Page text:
On Easter-day when he had received our Lord, and was set at his dinner, in the middle of it, when all was silence, he fell into a smiling, and after into a sadness, wherefore all that were there marvelled greatly, but none durst ask of him what he meant. But after dinner duke Harold followed him into his chamber with a bishop and an abbot that were of his privy council, and demanded of him the cause of that thing. Then the king said: When I remembered at my dinner the great benefits of worship and dignity of meats, of drinks, of servants, of array, and of all riches and royalty that I stood in at that time, and I referred all that worship to Almighty God, as my custom is, then our Lord opened mine eyes, and I saw the seven sleepers lying in a cave in the Mount Celion beside the city of Ephesus, in the same form and manner as though I had been by them. And I smiled when I saw them turn them from the right side to the left side, but when I understood what is signified by the said turning, I had no cause to laugh but rather to mourn. The turning signifieth that the prophecy be fulfilled that saith: Surget gens contra gentem, that is to say, people shall arise against people, and a kingdom against another. They have lain many years upon their right side, and they shall lie yet on their left side seventy years, in which times will be great battles, great pestilence, and great murrain, great earthquaves, great hunger and great dearth through all the world. Of which saying of the king they greatly marvelled, and anon they sent to the emperor to know if there were any such city or hill in his land in which such seven men should sleep. Then the emperor, marvelling, sent to the same hill and there found the cave and the seven martyrs sleeping as they had been dead, lying on the left side every one. And then the emperor was greatly abashed of that sight, and commended greatly the holiness of S. Edward, the king of England, which had the spirit of prophecy. For after his death began great insurrections through all the world. For the paynims destroyed a great part of Syria, and threw down both monasteries and churches, and what by pestilence and stroke of sword, streets, fields, and towns lay full of dead men. The prince of Greece was slain, the emperor of Rome was slain, the king of England and the king of France were slain, and all the other realms of the world were greatly troubled with divers diseases.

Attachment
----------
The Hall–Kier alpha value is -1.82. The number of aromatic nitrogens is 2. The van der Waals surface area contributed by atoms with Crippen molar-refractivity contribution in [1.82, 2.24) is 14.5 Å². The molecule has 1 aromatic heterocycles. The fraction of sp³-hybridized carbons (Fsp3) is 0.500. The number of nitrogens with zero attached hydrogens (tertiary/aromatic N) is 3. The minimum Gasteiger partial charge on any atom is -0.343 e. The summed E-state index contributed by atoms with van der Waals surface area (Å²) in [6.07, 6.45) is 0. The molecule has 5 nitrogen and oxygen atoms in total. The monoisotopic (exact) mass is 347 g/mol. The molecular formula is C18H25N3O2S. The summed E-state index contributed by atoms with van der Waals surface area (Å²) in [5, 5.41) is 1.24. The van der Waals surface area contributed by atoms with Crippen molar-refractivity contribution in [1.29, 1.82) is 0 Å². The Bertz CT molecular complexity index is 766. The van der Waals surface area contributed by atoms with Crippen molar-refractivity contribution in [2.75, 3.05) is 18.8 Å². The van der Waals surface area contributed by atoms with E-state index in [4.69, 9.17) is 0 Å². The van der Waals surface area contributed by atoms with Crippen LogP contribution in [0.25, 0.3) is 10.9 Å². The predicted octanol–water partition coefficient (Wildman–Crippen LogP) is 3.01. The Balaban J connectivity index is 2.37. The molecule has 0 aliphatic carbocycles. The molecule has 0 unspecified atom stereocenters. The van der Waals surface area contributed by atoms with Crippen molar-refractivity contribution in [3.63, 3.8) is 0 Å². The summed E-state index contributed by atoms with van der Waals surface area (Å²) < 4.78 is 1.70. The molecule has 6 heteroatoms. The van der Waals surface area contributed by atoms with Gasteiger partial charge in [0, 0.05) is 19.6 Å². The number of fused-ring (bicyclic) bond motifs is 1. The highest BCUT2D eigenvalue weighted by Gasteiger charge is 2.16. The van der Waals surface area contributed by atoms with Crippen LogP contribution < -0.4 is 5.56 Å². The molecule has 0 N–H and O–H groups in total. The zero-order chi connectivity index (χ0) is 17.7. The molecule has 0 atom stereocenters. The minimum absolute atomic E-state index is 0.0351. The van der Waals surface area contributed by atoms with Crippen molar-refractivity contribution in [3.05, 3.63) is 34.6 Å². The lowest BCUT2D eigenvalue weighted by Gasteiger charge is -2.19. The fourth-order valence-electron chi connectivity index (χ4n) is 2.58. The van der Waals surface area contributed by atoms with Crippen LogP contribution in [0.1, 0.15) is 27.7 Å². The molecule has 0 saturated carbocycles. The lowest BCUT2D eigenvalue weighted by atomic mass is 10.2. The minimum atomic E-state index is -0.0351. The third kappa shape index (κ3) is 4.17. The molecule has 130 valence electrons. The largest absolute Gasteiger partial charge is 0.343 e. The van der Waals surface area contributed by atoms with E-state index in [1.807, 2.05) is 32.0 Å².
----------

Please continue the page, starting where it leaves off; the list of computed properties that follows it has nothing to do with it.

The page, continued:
When the blessed King Edward had lived many years, and was fallen into great age, it happed he came riding by a church in Essex called Havering which was at that time in hallowing and should be dedicated in the honour of our Lord and S. John the Evangelist; wherefore the king for great devotion lighted down and tarried while the church was in hallowing. And in the time of procession, a fair old man came to the king and demanded of him alms in the worship of God and S. John the Evangelist. Then the king found nothing ready to give, ne his almoner was not present, but he took off the ring from his finger and gave it to the poor man, whom the poor man thanked and departed. And within certain years after, two pilgrims of England went into the holy land to visit holy places there, and as they had lost their way and were gone from their fellowship, and the night approached, and they sorrowed greatly as they that wist not whither to go, and dreaded sore to be perished among wild beasts; at the last they saw a fair company of men arrayed in white clothing, with two lights borne afore them, and behind them there came a fair ancient man with white hair for age. Then these pilgrims thought to follow the light and drew nigh. Then the old man asked them what they were, and of what region, and they answered that they were pilgrims of England, and had lost their fellowship and way also. Then this old man comforted them goodly, and brought them into a fair city where was a fair cenacle honestly arrayed with all manner of dainties, and when they had well refreshed them and rested there all night, on the morn this fair old man went with them, and brought them in the right way again. And he was glad to hear them talk of the welfare and holiness of their king S. Edward. And when he should depart from them, then he told them what he was, and said: I am John the Evangelist, and say ye unto Edward your king that I greet him right well, by the token that he gave to me this ring with his own hands at the hallowing of my church, which ring ye shall deliver to him again. And say ye to him that he dispose his goods, for within six months he shall be in the joy of heaven with me, where he shall have his reward for his chastity and for his good living. And dread ye not, for ye shall speed right well in your journey, and ye shall come home in short time safe and sound. And when he had delivered to them the ring he departed from them suddenly. And soon after they came home and did their message to the king, and delivered to him the ring, and said that S. John Evangelist sent it to him.